Strategic bombers of Russian Air Force make flights over Pacific Ocean, Sea of JapanMilitary & Defense August 24, 6:59
UN envoy slams anti-Russian sanctions imposed over North KoreaRussian Politics & Diplomacy August 23, 21:29
Criminal case over Ukraine's map without Crimea and Donbass opened in KievWorld August 23, 21:17
Netanyahu says every encounter with Putin benefits Israel’s securityWorld August 23, 19:15
Netanyahu determined to prevent Iran from strengthening positions in SyriaWorld August 23, 18:21
Russia's military might on display at Army-2017 forumMilitary & Defense August 23, 18:20
Russian defense minister examines weapons seized from terrorists in SyriaMilitary & Defense August 23, 18:12
Grand Russian art exhibition to be held in Vatican in 2018Society & Culture August 23, 17:47
Argentinian footballer Emiliano Rigoni signs contract with Russia’s Zenit FCSport August 23, 17:36
This content is available for viewing on PCs and tabletsGo to main page
MOSCOW, February 21. /ITAR-TASS/. President Viktor Yanukovich’s statement on readiness to hold an early presidential election in 2014 and revert to the 2004 Constitution might mark an important step for extricating Ukraine out of the civil war and returning to peaceful life, Dr. Alexei Arbatov, the chief of the Center for International Security Center at the Moscow-based Institute of World Economy and World Politics said Friday.
“One can draw a direct analogy between the current events in Ukraine and the events that unfolded in Moscow in October 1992 when gunfire at the Russian parliament was opened,” Dr Arbatov said. “Had President Boris Yeltsin called early elections then, there would have been no bloodshed.”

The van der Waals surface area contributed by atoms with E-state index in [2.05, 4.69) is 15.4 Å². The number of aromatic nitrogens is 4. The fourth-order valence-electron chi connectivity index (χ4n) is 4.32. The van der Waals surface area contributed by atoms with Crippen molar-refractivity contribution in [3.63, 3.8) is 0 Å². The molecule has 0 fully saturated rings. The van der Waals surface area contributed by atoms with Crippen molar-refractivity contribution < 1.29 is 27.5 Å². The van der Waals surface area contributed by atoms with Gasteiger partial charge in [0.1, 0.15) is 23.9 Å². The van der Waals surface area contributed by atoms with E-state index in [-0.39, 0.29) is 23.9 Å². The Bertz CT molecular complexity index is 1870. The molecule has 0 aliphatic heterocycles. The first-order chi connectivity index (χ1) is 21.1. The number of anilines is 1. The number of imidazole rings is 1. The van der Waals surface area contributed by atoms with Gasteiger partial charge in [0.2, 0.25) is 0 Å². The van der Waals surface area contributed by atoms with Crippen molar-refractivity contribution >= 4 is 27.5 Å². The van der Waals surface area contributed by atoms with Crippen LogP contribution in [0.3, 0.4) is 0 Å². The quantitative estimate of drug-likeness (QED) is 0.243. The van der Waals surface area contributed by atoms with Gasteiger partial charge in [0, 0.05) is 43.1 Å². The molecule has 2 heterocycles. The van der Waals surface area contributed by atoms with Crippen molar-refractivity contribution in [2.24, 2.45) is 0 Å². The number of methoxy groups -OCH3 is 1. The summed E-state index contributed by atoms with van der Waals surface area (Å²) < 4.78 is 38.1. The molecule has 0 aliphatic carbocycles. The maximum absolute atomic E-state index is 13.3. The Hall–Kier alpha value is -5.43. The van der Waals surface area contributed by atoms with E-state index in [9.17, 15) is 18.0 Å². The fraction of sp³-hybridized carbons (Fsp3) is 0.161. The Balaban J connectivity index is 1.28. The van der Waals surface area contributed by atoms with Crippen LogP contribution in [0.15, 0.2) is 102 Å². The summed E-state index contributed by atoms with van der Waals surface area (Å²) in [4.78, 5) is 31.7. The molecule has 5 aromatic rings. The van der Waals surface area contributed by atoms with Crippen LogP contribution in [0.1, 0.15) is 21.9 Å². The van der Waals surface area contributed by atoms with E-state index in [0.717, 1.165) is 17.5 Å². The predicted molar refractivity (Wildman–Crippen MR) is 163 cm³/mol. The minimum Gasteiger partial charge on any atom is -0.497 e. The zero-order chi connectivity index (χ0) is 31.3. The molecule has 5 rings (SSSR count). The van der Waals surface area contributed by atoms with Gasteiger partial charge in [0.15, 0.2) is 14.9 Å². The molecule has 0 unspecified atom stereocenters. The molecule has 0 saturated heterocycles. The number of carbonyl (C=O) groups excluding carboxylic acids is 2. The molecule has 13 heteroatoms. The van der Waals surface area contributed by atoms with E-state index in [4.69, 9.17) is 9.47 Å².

“Yanukovich’s statement on an early presidential election and reverting to the Constitution of 2004 with a re-distribution of powers in favor of a parliamentary republic may play the same role for neutralizing the radical moods in Ukraine today,” he said.
“It’s absolutely clear that the radical wing of the opposition in Ukraine pressed exactly for a replacement of the regime it disliked, and the prospect of early elections may mark a transition from a scenario based on the use of force to the political dimension,” Dr. Arbatov said.
Yanukovich’s statement came into being as a result of an agreement on settling the crisis, where he took part together with the leaders of the irreconcilable political opposition, foreign ministers of Germany and Poland, and the Russian President’s representative. The parties reached compromise in the early hours of Friday.
“The agreement should mark the first step towards ending the bloodshed and preventing a civil war,” Dr. Arbatov said. “An alternative to the political agreements on a constitutional reform and the early elections might have come in the form of a black hole, from which Ukraine would have never pulled out as a unitary state.”
“Ukraine has already been driven to the verge of an abyss: while the leaders of the opposition do not control the radical wing of the protesters, Yanukovich doesn't always control segments of state security and law enforcement agencies, and especially in the west of the country,” Dr. Arbatov said.
“Ukraine’s further immersion in chaos and bloodshed would mean a disaster for the country itself and for Europe,” he added.
“Naturally, an agreement on pulling out of the crisis can’t stop disorders in the country at a moment’s notice, and there’s little doubt there’ll be provocations,” Dr. Arbatov said. “Nonetheless, it will enable the sides to move towards reinstatement of order, which the majority of Ukrainians call for - and only in the central and eastern parts of the country but even in its western regions.”
“Peaceful civilians are interested in not hearing gunfire on the streets of their cities, as well as in putting an end to marauding and rampages,” Dr. Arbatov said. “This is heard from the pickets that stop cars on the roads and take away weapons and explosives. Everyone except the radicals is interested in disarming the militants.”
He believes that signing the agreement will make it possible to begin investigation of the cases where weaponry was used, and to bring those guilty of casualties in the clashes to account.
ITAR-TASS may not share the opinions of its contributors